To investigate the quack theory of animal magnetism, a hypothesis of Franz Mesmer, for whom mesmerism is named, King Louis XVI appointed a committee that included Benjamin Franklin, for whom the Franklin stove is named, and Joseph Guillotin, for whom the guillotine is named. The king’s own decapitation on that machine was, as an American high school textbook has it, fatal. Heads have always been important, although in many instances their value has been symbolic: In 1988 the New Zealand government got an injunction to stop Bonhams, the London auction house, from selling the preserved head of a Maori warrior; and in 1998 a New York dealer was fined $29,000 for selling Seminole and Peoria Indian skulls.
As Washington Irving told the tale of the headless horseman in The Legend of Sleepy Hollow, it is apposite that Sir Paulus Irving was captured in 1777 at Saratoga where Benedict Arnold was wounded on October 7 in a leg, the knee of which had been previously been shot up at Quebec. A fulsome agitator against the Americans was the second Earl of Dartmouth whose family name was Legge. The first Marquis of Anglesey, Henry William Paget, uttered the deathless line at Waterloo: “I have lost my leg, by God!” His son, Lord George Augustus Frederick Paget, survived intact the charge of the Light Brigade at Balaklava and is not to be confused with Sir George Paget, Regius Professor of Medicine at Cambridge, who fathered the vivi-sectionist author of Experiments on Animals. There is a monument to the Marquis’s leg at Plas Newydd which is visited by Welshmen living uneventful lives. Oxymoronically, the Isle of Man’s coat-of-arms depicts three legs, alluding to a three-legged Manxman who would have had an advantage at Waterloo.
The year of the Battle of Balaklava has the same mathematical sum as the year of the birth of Sarah Bernhardt, who lost a leg. More astounding is the coincidence of the ballerina Tanaquil Le Clerq, who has two legs but lost the use of both after contracting polio in 1956: In 1944, aged 15, she had been chosen by her future husband Georges Balanchine to star at the Waldorf-Astoria Hotel in a ballet for the benefit of the March of Dimes, about a ballet student stricken with polio.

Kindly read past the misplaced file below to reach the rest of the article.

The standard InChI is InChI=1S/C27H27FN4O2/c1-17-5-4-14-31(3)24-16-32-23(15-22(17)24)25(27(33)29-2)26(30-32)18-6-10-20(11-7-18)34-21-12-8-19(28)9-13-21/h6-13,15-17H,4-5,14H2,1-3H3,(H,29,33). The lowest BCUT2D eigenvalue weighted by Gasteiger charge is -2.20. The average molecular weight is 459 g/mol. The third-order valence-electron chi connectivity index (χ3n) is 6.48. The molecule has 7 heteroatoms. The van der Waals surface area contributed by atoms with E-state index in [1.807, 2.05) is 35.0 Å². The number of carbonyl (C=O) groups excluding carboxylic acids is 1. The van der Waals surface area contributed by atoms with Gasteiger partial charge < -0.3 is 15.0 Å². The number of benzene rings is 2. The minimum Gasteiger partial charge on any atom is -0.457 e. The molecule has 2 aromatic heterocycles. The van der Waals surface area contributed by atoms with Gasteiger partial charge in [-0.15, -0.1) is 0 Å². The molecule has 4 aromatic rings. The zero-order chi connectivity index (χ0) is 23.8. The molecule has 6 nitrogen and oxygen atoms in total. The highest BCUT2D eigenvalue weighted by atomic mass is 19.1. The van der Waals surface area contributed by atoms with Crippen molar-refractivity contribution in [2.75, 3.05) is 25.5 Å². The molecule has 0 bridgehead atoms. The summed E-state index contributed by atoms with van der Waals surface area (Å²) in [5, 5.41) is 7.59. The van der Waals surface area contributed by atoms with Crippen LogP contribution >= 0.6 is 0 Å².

Christian Archibald Herter walked with crutches after losing much of the use of his legs; he resigned as secretary of state in 1961 on the 50th anniversary of the publication of Biological Aspects of Human Problems by his father, the physician Christian, Sr. The elder Herter died on the centenary of the first Marquis of Anglesey’s resignation from Parliament, four years before the leg incident at Waterloo.
Deprivation of smaller bits of the body has not been without consequence. In 1739 the War of Jenkins’ Ear was started by the Spaniards cutting off the English captain’s ear, which he thenceforth displayed in an ornamental box. In 695 the general Leontius cut off the nose of Justinian II, so he has gone down in history as Justinian II Rhinotmetus (“The Noseless”). Rhinotmetusness did not diminish his ability to fight, as the loss of a limb would have; and it did not affect his ability to govern, as the loss of a head often has. But it was an aggravation added upon constant harassment by the Bulgarians and Armenian Arabs. Justinian wanted Pope St. Sergius to endorse the second Trullan Council and abolish clerical celibacy. The nosed pope’s moral victory over the noseless emperor was commemorated by a bust of Sergius at the Church of Santa Susanna, which was rubbed so much for good luck that the nose came off.
In the 1544 conspiracy of the Kentish fanatic Sir Thomas Wyatt against Queen Mary, one of the lieutenants shot an arrow into the courtyard at Whitehall, striking off the nose of an attorney of Lincoln’s Inn. The royal guardsmen cried out, “All is lost! Away! Away!” Courageous “Bloody” Mary Tudor cried back, “Fall to prayer!” and the day was won. The parboiled body of Wyatt was quartered and displayed in four parts of London. Mary had been betrothed to the Dauphin of the longest-nosed monarch on record, Francis I, at the age of two in 1518, when De Gomez first sighted the proboscis monkey of Borneo—which is addendum to Pascal’s belief that the whole face of the earth would have been changed if Cleopatra’s nose had been shorter.
Moral detachment is more to be desired than physical detachment is to be feared. That, at least, is our gloss on the Lord’s point about plucking out the eye and cutting off the hand. Language so graphic inevitably is most offensive and tasteless to those who are most carnal and vulgar.